Student Health Advisory Committee
The Student Health Advisory Committee (SHAC) application is open. Application Deadline: April 8th @ 11:59pm. The Student Health Advisory Committee (SHAC) members work with UO students and the University Health Center (UHC) to provide the best quality health care and support. They promote public health policies and organize events and outreach to meaningfully connect UHC with UO students. SHAC members are also educated in UHC policy in order to effectively connect the student body with UHC. Members frequently communicate with the UHC executive leadership in order to give student voice to administrative decisions. Apply on orgsync:

Post-graduate Opportunities in Social Impact Organizations
Interested in working with social impact organizations like Teach for America, City Year, or Peace Corps after graduation? Check out this upcoming panel:
Launching a Career of Social Impact
Tuesday, April 10th 6-7pm
Willamette 100



Talk by Damon Davis
Director of Whose Streets? A a documentary that follows the protests and unrest in Ferguson that followed the killing of Michael Brown and failure to indict Darren Wilson. Thursday 4/12 7p GSH 123 Great Room / public event with Damon Davis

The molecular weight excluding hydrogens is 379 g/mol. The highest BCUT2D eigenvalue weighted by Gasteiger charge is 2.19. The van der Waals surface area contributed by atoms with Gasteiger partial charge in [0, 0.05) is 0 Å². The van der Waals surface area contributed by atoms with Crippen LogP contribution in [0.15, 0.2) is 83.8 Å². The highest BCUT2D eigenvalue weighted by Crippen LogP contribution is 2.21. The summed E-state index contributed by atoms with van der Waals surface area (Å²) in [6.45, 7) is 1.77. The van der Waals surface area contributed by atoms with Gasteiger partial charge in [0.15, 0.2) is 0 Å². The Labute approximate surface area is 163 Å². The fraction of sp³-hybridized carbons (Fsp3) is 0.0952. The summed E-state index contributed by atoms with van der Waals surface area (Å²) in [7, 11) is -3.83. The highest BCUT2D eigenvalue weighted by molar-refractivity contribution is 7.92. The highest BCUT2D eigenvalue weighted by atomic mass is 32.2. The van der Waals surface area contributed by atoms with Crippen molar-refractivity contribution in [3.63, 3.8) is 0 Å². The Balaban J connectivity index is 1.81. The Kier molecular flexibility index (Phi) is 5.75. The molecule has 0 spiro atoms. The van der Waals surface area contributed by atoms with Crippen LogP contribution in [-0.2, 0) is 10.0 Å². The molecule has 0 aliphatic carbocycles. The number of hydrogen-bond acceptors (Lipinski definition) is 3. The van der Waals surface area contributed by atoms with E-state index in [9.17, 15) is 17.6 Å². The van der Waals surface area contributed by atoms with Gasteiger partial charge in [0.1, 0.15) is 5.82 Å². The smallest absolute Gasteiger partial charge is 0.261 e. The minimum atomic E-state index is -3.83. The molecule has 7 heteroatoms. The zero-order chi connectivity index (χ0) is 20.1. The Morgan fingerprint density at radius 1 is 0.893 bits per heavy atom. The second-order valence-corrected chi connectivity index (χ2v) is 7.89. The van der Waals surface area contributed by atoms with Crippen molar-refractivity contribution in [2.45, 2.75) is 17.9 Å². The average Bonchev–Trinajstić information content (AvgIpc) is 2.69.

Our Children’s Trust Case Event
The Cascadia Action Network, a student organization at the University of Oregon is a group dedicated to environmental and social justice and they are currently organizing around the Our Children’s Trust case. On Friday, April 13th, 2018, our group is hosting the #YouthvGov Fair, an event dedicated to creating awareness surrounding the upcoming trial in Eugene. While we are including games, food and a raffle in the event, we are also organizing opportunities for in depth learning about this case and youth-led activism. We are holding workshops on activists’ rights, environmental racism, and the Jordan Cove Pipeline. We also will be showcasing a detailed timeline of supreme court cases and youth-led activism that changed our nation forever.

The Coalition Against Environmental Racism
The Coalition Against Environmental Racism (CAER) is excited to host our 24th annual conference. This year we will be focusing on the built environment including gentrification, food justice, transportation, green space, public health and more. We invite students, faculty and the community to attend, Saturday, April 14th from 10 am to 6 pm, in Willamette 100, on the University of Oregon campus. Our conference will feature six presentations/panels, including our keynote presenter, Sharon Sutton, a professor and an activist. Lunch and dinner will be provided. If you have any questions, feel free to email

March 7, 2018

Sociology Snippets – March 6, 2018

Hi all,

The quarter is winding down, the trees are blooming and the sun is shining! Could we really ask for much more?

This week in Sociology Snippets we’ve got some conference announcements, graduate school resources and opportunities to present your research.

As always, have a great day and Go Ducks!

Professor Pascoe
Associate Professor | David M. and Nancy L. Petrone Faculty Scholar | Undergraduate Program Director